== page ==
From Nature magazine
Some of the largest stones used to construct Beijing’s Forbidden City beginning in 1406 were hauled from distant quarries on wooden sledges along ice roads, ancient Chinese documents have revealed. Calculations now reported in Proceedings of the National Academy of Sciences show that, on uneven, winding roads, this method is safer, more reliable and much easier than using wooden rollers or dragging the sledges over bare ground.
The imperial palace and surrounding buildings in the Forbidden City, a complex that has long served as the figurative center of China’s capital city, were built in the early 1400s, but construction in and around the complex continued to the late 1500s and beyond. Many of the largest stones in the complex came from a quarry located about 70 kilometres from Beijing, says Thomas Stone, a fluid mechanicist at Princeton University in New Jersey, and a member of the team that performed the study. “You go to the Forbidden City and see these massive rocks, and you ask yourself: ‘How in the world did they ever move this rock here?’” he says.
A few historians have briefly noted that some enormous stones in the Forbidden City had been transported by sledges pulled by teams of men in the depths of winter. But Jiang Li, a mechanical engineer at the University of Science and Technology Beijing, recently stumbled across a more-detailed description related to one particular stone in the complex.
The ancient document reported that the monolith, a 49-cubic-meter slab estimated to weigh almost 112 tonnes, was hauled to Beijing in 1557 over the course of 4 weeks — which works out as an average speed of about 8 centimeters per second. Other blocks of rock were even heavier, Stone says.
The documents, which were later translated into English, raised several questions. Foremost, says Stone, is why weren’t the monoliths transported on wheeled vehicles, which had been used in China since the fourth century bc? Moreover, he asks, was hauling sledges on an ice road the best method available?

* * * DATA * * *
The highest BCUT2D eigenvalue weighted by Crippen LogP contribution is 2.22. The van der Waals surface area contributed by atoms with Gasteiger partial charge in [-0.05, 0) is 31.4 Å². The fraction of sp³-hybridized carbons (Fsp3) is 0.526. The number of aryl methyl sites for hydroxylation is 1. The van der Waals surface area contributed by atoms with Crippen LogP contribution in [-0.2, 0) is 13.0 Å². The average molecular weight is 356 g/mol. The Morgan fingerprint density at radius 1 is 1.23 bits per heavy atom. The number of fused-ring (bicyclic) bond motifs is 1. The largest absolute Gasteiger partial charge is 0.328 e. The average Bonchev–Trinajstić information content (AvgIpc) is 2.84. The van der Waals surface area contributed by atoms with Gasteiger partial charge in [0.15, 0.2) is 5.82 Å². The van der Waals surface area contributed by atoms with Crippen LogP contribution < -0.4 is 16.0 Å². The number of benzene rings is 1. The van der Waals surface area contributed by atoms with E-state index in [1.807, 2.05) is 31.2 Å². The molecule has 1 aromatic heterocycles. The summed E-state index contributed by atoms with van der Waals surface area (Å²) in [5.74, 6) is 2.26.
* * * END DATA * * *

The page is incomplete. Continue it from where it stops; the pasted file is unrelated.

The first question is fairly easy to answer, says Stone. Even into the late 1500s, Chinese wheeled vehicles could not carry loads exceeding around 86 tonnes, necessitating the use of wooden sledges for larger burdens.
Answering the second question takes a bit more analysis. For one thing, Stone notes, using wooden rollers — imagine telegraph-pole–sized tree trunks as large bearings — is tricky on winding roads. The technique also requires a smooth, hard surface to prevent the rollers from becoming mired. Dragging a 112-tonne sledge over bare ground would require more than 1,500 men, Stone and his colleagues estimate. Pulling the same sled across bare ice or across wet, wooden rails would require at least 330 men.
But if the stone-burdened toboggan were hauled along an ice road lubricated by a film of water, the researchers say, fewer than 50 men would be needed to tow the load.
Hauling massive stones long distances over ice roads “is an interesting and plausible idea”, says Michael Parker Pearson, an archaeologist at University College London. But although winters in northern China were typically cold enough to allow the use of ice-lubricated highways, other parts of the world where large stone monuments are found — Stonehenge is a prime example, he notes — did not have the consistently cold winters required to reliably employ the technique.
The team’s results “are wonderful and well written”, but probably substantially underestimate the number of men needed to haul a 112-tonne sledge, says Thomas Mathia, an expert in tribology — the science of friction and lubrication — at the Lyon Central School in France. For example, the effort to get the sledge moving from a standstill is much larger than that needed to keep it moving. So, around two to three times more men would be needed to transport the stone-burdened sled than Stone and his colleagues estimate, he notes. Furthermore, that is over a flat roadway, says Mathia. To pull the sledge up a 10° slope, you would need another 270 people or so.
This article is reprinted with permission from Nature magazine. It was originally published on November 4, 2013.